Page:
By Gene Policinski
Many of the nation’s founders considered petition to be the most important First Amendment freedom, believing it would protect the rest of the Bill of Rights and the Constitution itself.
Now, just five percent of Americans say petition is the most important freedom when compared to the amendment’s other four rights—religion, speech, press and assembly—according to the Freedom Forum survey, “The First Amendment: Where America Stands,” released Sept. 22.
Petition has been so unknown throughout the years that some call it the “orphan freedom.”
So what does the First Amendment’s “right to petition” really mean—and how do we use it for “redress of grievances?”
There’s one answer to both questions: We have the right to tell elected officials and officeholders at any level of government what we want changed, updated, eliminated or acted upon.
In a few words that go all the way back to the idea behind the Magna Carta in 1215 in England, petition means we can “speak truth to power” without fear of government suppression or punishment.
Under the right to petition, we may speak our minds at government meetings. We can bring our complaints to a public official or agency. We can post comments on a government website or send a letter to an officeholder. And in many states, we can use petition—in this case, an actual document with signatures—to force a ballot initiative or create a referendum reflecting public opinion.
PETITION IS NOT A GUARANTEE
There is one practical wrinkle to how it works: We can petition, but government is under no obligation to act. And at times, it has even refused to hear.
The first significant use of “petition” was to flood Congress with requests to end slavery, starting in the 1830s. In 1837 and 1838, Congress received 130,000 such petitions. Under pressure from southern states, Congress adopted a rule that “no petition, memorial, resolution or other paper praying the abolition of slavery in the District of Columbia, or any State or Territories of the United States in which it now exists, shall be received by this House, or entertained in any way whatever.” That enforced silence lasted until its repeal in 1844.
Another thing to keep in mind when petitioning: Sometimes the results can be non-productive or even negative.
• In 1894, a march to Washington, D.C., by the unemployed to petition for jobs produced no programs—and some marchers were arrested for unlawfully walking on the grass of the U.S. Capitol grounds.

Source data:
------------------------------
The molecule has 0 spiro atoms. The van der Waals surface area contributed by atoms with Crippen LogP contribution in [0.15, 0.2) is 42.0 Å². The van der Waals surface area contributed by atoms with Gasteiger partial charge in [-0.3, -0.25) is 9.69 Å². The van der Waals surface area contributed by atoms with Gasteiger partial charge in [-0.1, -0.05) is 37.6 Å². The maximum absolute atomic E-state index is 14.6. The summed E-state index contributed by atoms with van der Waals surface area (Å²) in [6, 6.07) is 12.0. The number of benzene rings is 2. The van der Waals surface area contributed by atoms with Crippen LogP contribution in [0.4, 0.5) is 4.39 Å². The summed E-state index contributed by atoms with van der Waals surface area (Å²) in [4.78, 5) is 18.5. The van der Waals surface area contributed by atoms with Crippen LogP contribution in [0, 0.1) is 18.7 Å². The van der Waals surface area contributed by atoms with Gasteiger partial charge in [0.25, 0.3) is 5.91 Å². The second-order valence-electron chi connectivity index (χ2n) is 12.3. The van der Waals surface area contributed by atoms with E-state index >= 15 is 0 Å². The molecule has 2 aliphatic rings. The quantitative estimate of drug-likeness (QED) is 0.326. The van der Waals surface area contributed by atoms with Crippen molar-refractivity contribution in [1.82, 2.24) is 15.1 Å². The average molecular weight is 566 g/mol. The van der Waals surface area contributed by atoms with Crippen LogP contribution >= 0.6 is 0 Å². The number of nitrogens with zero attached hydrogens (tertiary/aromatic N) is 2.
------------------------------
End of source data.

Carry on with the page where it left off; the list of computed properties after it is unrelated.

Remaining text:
• In 1932, the “Bonus Army”—veterans of World War I seeking early payment of promised bonuses for their military service—were driven from the nation’s capital by mounted troops.
• A section of the whitehouse.gov website called “We the People”—created during President Barack Obama’s administration for online petitions—saw mixed success in terms of both the seriousness of petitions and in generating official responses. The site was discontinued by President Donald Trump but revived after public outcry. It was eliminated when President Joe Biden took office.
PETITIONS HAVE SPURRED CHANGE
Throughout the nation’s history, the right to petition has protected those seeking justice or action on issues large and small: voting rights for women, civil rights for people of color and for LGBTQ persons, fair wages and safe working conditions, safe drinking water and good roads.
PETITION UNDER THREAT
Today, whether the grievance to be “redressed” involves COVID-19 mask or vaccine policies, social media policies, police brutality or Black Lives Matter, legislatures in as many as 45 states have considered or enacted laws that seem destined or even designed to discourage use of the right to petition.
Some of those laws:
• Increase minor misdemeanor protest-related offenses to felonies, which could deny public assistance or pensions.
• Excuse motorists in some cases from liability when striking demonstrators with their cars.
• Extend time demonstrators would be jailed before bond can be posted.
• Declare all protesters in a mass march liable to arrest and fines if even just one person in the march committed a violent act.
All those proposals, if enacted, will undergo constitutional scrutiny—including questions of why more is needed than existing laws that already penalize criminal conduct outside of First Amendment protection, such as physical violence, intimidation or destruction of property while demonstrating.
Government can only limit our rights because of an immediate threat, and then only in the least-restrictive way for the shortest time deemed necessary.
Those legal yardsticks are a good way to measure proposals to restrict or restrain—regardless of the offered reason—this little-known but essential First Amendment right to petition.